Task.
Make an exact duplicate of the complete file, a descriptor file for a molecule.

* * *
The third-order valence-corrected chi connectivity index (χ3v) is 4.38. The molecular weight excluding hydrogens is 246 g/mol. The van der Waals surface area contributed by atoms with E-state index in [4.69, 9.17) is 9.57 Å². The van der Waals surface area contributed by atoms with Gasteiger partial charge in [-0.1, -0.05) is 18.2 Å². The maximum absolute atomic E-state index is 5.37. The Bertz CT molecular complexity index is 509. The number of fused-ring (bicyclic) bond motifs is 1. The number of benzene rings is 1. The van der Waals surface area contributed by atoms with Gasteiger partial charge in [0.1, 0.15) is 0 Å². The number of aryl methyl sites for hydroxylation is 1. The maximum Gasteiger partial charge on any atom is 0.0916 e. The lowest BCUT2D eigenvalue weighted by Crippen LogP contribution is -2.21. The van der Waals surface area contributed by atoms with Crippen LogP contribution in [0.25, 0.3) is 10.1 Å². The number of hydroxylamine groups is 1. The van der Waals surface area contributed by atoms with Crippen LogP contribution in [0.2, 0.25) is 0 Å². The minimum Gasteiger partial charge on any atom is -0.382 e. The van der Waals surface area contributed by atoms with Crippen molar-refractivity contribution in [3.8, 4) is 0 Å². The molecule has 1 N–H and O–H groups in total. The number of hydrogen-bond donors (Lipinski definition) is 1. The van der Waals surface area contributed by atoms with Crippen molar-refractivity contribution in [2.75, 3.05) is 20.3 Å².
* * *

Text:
The third-order valence-corrected chi connectivity index (χ3v) is 4.38. The molecular weight excluding hydrogens is 246 g/mol. The van der Waals surface area contributed by atoms with E-state index in [4.69, 9.17) is 9.57 Å². The van der Waals surface area contributed by atoms with Gasteiger partial charge in [-0.1, -0.05) is 18.2 Å². The maximum absolute atomic E-state index is 5.37. The Bertz CT molecular complexity index is 509. The number of fused-ring (bicyclic) bond motifs is 1. The number of benzene rings is 1. The van der Waals surface area contributed by atoms with Gasteiger partial charge in [0.1, 0.15) is 0 Å². The number of aryl methyl sites for hydroxylation is 1. The maximum Gasteiger partial charge on any atom is 0.0916 e. The lowest BCUT2D eigenvalue weighted by Crippen LogP contribution is -2.21. The van der Waals surface area contributed by atoms with Crippen LogP contribution in [0.25, 0.3) is 10.1 Å². The number of hydroxylamine groups is 1. The van der Waals surface area contributed by atoms with Crippen LogP contribution in [0.2, 0.25) is 0 Å². The minimum Gasteiger partial charge on any atom is -0.382 e. The van der Waals surface area contributed by atoms with Crippen molar-refractivity contribution in [3.8, 4) is 0 Å². The molecule has 1 N–H and O–H groups in total. The number of hydrogen-bond donors (Lipinski definition) is 1. The van der Waals surface area contributed by atoms with Crippen molar-refractivity contribution in [2.75, 3.05) is 20.3 Å².